LMT rear iron sight on a Bravo Company upper receiver/barrel assembly.

If you mount an iron sight under a scope, you will need a low-profile flip-up model, such as the Magpul MBUS Pro or MBUS Pro Long Range. However, to use the sight, you would have to remove the scope first. An option is to have Magpul MBUS Pro or Surefire/Dueck Defense offset sights.

7. Trigger and Charging Handle

The ALG Defense ACT and BCM PNT are noticeably smoother than standard AR-15 triggers. For defensive purposes, don’t use a competition-style trigger with a light pull weight. The Bravo Company charging handle is more durable than the standard version. Right-handers, get the small or medium latch model; left-handers, the ambidextrous model.

8. Eye and Ear Protection

Refer to the Army’s Authorized Protective Eyewear List for glasses that meet Army standards for protection against ballistic debris. Most glasses on the list also protect your eyes against 100 percent of the sun’s harmful ultraviolet A and B electromagnetic waves.

Also, always use foam ear plugs and protective muffs. MSA, Peltor, and Howard Leight muffs amplify normal sounds, protect against the volume of gunshots, and are flat enough to not interfere with your “stock weld.” In 2020, campaign and vote for congressional candidates who will support legislation to take sound suppressors (“silencers”) out of the NFA.

9. Lights and Laser Devices

Almost anywhere on Earth over a year, it’s night time about half the time. It’s also difficult to see into shadowed areas in daylight conditions.

A light mounted on your handguard may, if used skillfully, solve the problem. Most popular are the Surefire Scouts. The Dual Fuel model is the brightest, an advantage because a bright light can be made dimmer, but a dimmer light can’t be made brighter. A versatile way to configure a Scout is with a Surefire or Unity Tactical pressure pad.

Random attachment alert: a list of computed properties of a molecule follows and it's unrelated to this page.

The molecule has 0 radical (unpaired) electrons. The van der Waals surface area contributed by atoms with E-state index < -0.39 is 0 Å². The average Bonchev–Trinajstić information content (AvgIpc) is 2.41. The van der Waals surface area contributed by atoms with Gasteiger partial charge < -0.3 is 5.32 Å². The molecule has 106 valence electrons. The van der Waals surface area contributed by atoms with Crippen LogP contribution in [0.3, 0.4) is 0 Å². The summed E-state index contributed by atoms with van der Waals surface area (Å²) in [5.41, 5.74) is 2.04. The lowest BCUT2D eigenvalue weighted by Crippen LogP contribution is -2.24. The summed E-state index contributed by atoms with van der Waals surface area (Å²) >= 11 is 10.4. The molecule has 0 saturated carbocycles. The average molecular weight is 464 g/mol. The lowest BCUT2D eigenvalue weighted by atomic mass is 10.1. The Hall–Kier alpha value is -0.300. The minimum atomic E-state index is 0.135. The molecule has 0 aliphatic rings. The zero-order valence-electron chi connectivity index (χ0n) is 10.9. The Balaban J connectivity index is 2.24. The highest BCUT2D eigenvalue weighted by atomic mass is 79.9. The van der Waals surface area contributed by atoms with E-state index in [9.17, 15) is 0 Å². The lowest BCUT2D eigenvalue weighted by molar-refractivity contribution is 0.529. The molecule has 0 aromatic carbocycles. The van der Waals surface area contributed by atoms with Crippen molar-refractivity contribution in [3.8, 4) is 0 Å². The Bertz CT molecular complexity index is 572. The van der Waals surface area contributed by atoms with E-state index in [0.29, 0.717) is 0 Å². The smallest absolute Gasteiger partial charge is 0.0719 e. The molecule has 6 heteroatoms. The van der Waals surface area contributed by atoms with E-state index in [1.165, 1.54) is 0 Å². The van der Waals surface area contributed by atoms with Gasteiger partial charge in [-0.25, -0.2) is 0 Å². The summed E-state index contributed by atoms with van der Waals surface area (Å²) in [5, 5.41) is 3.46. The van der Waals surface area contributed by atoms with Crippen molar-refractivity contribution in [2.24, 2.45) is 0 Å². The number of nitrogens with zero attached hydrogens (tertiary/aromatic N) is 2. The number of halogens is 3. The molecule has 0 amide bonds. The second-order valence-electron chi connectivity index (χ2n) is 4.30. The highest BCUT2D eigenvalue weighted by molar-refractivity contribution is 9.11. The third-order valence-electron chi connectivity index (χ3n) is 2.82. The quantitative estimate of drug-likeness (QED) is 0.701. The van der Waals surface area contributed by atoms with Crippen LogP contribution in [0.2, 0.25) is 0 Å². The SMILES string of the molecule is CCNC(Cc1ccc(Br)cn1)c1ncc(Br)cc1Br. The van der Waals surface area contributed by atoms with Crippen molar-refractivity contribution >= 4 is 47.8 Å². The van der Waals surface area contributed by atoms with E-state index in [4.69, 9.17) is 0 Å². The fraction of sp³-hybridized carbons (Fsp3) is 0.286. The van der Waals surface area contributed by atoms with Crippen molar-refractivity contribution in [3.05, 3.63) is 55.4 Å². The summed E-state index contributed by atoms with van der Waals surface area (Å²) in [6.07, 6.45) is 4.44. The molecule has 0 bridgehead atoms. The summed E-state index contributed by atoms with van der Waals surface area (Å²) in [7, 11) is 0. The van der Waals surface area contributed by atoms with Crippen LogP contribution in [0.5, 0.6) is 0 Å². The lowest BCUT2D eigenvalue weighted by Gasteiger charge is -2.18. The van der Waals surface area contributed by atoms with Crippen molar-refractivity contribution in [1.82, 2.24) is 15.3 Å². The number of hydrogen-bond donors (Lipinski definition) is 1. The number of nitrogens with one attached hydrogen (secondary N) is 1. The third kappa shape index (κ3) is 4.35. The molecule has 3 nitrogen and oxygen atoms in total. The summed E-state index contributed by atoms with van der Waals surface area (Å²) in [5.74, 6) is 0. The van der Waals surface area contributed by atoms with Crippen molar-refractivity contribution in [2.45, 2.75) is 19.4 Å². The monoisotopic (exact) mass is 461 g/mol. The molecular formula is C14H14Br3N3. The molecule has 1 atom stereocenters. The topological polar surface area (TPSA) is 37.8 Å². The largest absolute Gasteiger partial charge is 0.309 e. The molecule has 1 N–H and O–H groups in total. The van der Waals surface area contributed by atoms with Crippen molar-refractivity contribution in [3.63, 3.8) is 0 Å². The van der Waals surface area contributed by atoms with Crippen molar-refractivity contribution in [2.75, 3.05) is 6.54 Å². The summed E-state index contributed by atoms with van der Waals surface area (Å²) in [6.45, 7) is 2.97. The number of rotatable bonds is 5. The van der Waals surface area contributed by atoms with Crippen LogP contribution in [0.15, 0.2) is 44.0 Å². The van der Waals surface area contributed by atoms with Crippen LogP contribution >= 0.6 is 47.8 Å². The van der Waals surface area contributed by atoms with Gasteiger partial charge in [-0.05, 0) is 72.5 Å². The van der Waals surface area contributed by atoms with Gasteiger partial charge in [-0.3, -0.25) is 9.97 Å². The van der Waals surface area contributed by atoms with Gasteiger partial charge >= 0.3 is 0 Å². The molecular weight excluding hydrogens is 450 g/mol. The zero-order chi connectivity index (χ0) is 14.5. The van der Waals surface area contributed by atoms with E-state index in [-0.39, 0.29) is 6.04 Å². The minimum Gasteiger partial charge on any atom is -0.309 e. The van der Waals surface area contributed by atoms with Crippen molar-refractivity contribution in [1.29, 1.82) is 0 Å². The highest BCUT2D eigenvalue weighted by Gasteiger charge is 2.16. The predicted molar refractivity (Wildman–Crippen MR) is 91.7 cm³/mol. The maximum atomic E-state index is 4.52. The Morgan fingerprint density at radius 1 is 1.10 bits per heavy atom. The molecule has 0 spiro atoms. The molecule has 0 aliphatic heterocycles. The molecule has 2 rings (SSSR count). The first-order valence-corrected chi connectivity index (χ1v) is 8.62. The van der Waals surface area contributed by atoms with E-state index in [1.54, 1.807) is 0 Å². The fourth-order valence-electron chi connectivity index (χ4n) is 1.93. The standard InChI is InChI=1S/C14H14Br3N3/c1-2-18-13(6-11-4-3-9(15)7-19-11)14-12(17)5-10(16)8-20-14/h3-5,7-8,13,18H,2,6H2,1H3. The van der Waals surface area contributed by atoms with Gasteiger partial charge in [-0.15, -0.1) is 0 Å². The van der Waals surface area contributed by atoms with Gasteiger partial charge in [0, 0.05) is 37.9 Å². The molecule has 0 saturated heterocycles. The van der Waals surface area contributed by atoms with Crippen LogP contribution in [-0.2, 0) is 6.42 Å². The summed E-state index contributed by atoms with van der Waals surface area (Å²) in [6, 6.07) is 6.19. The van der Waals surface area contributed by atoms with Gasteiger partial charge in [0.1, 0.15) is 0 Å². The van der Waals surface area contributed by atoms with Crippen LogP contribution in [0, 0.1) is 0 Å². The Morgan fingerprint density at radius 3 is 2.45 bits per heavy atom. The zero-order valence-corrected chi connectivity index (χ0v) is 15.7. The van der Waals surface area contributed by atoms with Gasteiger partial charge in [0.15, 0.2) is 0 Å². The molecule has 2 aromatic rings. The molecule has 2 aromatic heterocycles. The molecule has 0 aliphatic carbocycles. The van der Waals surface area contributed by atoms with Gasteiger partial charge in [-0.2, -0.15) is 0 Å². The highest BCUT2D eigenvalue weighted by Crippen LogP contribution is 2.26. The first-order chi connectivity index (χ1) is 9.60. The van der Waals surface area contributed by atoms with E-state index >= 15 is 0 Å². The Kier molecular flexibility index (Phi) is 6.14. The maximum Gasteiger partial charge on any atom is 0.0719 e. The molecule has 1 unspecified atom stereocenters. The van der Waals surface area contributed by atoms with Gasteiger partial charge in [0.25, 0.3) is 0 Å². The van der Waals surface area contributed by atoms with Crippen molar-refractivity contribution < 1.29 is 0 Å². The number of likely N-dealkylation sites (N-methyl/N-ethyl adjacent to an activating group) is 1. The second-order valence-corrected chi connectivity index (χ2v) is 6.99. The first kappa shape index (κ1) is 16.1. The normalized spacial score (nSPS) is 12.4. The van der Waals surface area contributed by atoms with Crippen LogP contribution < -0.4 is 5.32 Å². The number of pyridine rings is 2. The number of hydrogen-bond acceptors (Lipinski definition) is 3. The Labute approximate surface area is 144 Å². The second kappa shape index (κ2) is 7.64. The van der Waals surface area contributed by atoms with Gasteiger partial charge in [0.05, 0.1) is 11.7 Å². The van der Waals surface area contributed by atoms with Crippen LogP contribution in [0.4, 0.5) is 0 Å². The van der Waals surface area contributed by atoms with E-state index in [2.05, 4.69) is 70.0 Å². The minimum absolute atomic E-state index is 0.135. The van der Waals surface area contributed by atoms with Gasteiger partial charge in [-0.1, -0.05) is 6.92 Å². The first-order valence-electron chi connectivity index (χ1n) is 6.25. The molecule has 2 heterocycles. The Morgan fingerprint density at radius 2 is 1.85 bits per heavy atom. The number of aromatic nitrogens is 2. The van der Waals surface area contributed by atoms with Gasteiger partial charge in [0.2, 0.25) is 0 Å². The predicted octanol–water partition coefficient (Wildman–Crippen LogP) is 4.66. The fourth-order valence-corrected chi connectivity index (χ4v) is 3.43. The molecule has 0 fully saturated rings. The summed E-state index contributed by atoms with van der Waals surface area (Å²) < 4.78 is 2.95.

L3/Insights Aptial-C visible laser, IR laser, and IR illuminator device from Tactical Night Vision Company (TNVC), Surefire Scout light, and Magpul MBUS Pro front sight on a Bravo Company upper receiver/barrel assembly.

Of course, if you turn on a light, adversaries may see it. Therefore, consider an IR illuminator-equipped laser device and PVS-14 from Tactical Night Vision Company. They are expensive, but if you need them, you will need them more than the money you spent.

PVS-14 night vision monocular from Tactical Night Vision Company (TNVC).

10. Paper Targets

The geometric shape the center of which is easiest to discern is a circle. For technique-building practice at distances of 100 yards or less, the SR-42(C) (12.5-inch diameter), B-6(C) (8-in. diameter), B-8(C) (5.5-in. diameter), and Rifle Dot Torture (4-in. diameter) targets should suffice.

The PTAC-1(P) silhouette helps you know where to aim for defensive purposes. To emphasize accuracy, its scoring rings are smaller than those of other silhouettes and narrower than tall, because adversaries are too, they’re more likely to move laterally than vertically, and in a defensive situation a miss to the left or right could hit a bystander.

PTAC-1(P).

Final Thought

After President Barack Obama came out for banning AR-15s and magazines, Americans bought almost every AR-15, magazine, and box of ammunition in sight, and prices soared. Right now, the best AR-15s cost less than the cheapest ones will, if the Democrats’ gun-ban legislation gains steam, which the fake news media will make sure happens at the first opportunity. For that and other reasons, now might be the best time to get the most effective fighting firearm your money can buy.

Mark Overstreet is a firearm instructor and author in central Texas. He retired in 2016 as the senior research coordinator of the National Rifle Association’s Institute for Legislative Action, after 25 years with the organization. He is also retired from the Army Reserve, after 23 years including duty as a combat cameraman in Iraq. His views do not necessarily reflect those of the NRA or the Department of Defense. He can be reached at [email protected]